In honor of John K's birthday, I tried a recipe from one of his favorite bakers, Bernard Clayton. These are described as breakfast rolls, and are quite delicious when paired with tea or coffee. That said, I found them to be tasty as an afternoon snack. I originally discovered the recipe on The Wednesday Chef, and I knew that I just had to try them. The rolls taste best, naturally, fresh from the oven. After a day or two, they are certainly edible, but toasting them with a little butter really improves the flavor and texture at this point. I would also like to taste a little more honey and more lemon in the rolls. Finally, I don't really feel that placing a pan of ice on the oven floor really did much to improve the the crusty texture of the bread. This may have been the fault of my crazy oven, but the steam rising from the bottom of the oven caused the underside of the rolls to cook faster. The rolls don't taste burnt, but some of them certainly look over-cooked. I would, however, make them again.
I did not follow the kneading instructions exactly as printed on Luisa's blog. Luisa follows the food processor method to prepare the bread, which is one technique that Bernard Clayton offers. In his book, Bernard Clayton's New Complete Book of Breads , he gives instructions on how to make the bread by hand. As I did not have access to the hand-kneaded version of the recipe, I made my own directions at this point. I must admit that I was proud of myself when the rolls turned out well, since I don't know too much about making bread! Below is the technique that I used to knead the bread by hand. As it is pretty basic, it most likely bears a strong resemblance to the book's instructions.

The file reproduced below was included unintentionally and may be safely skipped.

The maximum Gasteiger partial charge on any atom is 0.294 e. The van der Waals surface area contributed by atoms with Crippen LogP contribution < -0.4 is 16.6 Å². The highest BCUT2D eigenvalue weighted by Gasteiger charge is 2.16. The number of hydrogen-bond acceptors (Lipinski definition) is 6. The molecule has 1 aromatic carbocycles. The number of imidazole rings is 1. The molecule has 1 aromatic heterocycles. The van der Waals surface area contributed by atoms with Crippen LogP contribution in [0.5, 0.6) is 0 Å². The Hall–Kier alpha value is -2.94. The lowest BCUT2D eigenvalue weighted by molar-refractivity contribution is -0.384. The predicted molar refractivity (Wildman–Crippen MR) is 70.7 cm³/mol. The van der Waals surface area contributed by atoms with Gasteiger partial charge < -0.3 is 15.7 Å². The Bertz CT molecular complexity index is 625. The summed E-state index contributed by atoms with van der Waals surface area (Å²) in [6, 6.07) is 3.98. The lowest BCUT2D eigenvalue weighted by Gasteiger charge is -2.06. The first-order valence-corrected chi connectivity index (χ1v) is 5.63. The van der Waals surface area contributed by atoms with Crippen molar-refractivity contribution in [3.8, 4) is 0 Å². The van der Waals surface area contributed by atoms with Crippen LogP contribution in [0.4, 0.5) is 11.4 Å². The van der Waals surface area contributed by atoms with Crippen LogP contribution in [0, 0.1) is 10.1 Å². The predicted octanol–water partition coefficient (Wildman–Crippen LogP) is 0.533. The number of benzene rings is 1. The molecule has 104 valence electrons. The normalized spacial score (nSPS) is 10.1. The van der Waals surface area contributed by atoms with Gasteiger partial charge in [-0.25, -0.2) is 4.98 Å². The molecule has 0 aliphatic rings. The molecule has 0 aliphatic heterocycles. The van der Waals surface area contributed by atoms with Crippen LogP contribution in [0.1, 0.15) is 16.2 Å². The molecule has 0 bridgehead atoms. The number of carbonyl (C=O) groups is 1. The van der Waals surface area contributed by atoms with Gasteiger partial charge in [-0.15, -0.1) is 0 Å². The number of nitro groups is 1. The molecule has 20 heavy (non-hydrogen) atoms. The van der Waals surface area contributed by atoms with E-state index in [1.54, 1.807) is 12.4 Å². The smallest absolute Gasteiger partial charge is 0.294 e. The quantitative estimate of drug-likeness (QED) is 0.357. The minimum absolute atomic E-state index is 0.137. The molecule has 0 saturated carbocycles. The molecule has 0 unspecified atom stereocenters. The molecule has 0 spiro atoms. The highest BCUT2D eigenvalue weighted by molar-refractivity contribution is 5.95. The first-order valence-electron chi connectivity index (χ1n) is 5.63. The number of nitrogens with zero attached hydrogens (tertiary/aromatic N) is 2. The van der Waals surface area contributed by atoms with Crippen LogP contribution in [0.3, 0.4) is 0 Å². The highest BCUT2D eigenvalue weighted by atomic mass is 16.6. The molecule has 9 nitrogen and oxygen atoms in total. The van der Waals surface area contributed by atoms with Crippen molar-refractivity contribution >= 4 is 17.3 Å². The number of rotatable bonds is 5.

Bernard Clayton's Honey-Lemon Whole-Wheat Rolls
Makes about 24 rolls

3 cups bread flour
2 envelopes dry yeast (or just over two tablespoons)
2 teaspoons salt
2 1/4 cups hot water (120 to 130 degrees)
1/4 cup honey (using more would give a stronger flavor of honey)
3 tablespoons butter at room temperature
Grated zest of 1 lemon
2 to 3 cups whole-wheat flour
Oil, for brushing on top of the rolls before baking

1. In a very large bowl, mix together the bread flour, yeast, salt, hot water, honey, butter and lemon peel to the bowl of the processor. The ingredients will form a batter-like dough. Stir in 1 to 1 1/2 cups of whole-wheat flour. Blend well. Let the batter rest for 3 minutes, until the whole-wheat flour has been absorbed. Commence stirring and gradually add 1 to 1 1/2 cups whole-wheat flour. At this point, the dough should be soft and a bit sticky, but a solid (not hard) mass.

2. Discard your spoon, if you have not already done so, and knead until the dough begins to stay together. If your bowl is big enough, you can continue to knead inside of it. If you need more room, turn the dough onto a lightly floured board. It will be sticky but light. Add sprinkles of bread flour or all-purpose flour as necessary and knead by hand. You may be kneading for up to 10 minutes, adding flour, as needed, until the dough is smooth and elastic. Test to see if you've kneaded enough by slapping your hand on the dough, holding it there for a count of 10, then lifting your hand up. If bits of dough stick or cling to your hand, continue to knead, adding flour. If the hand comes off clean, the dough's ready for the next step.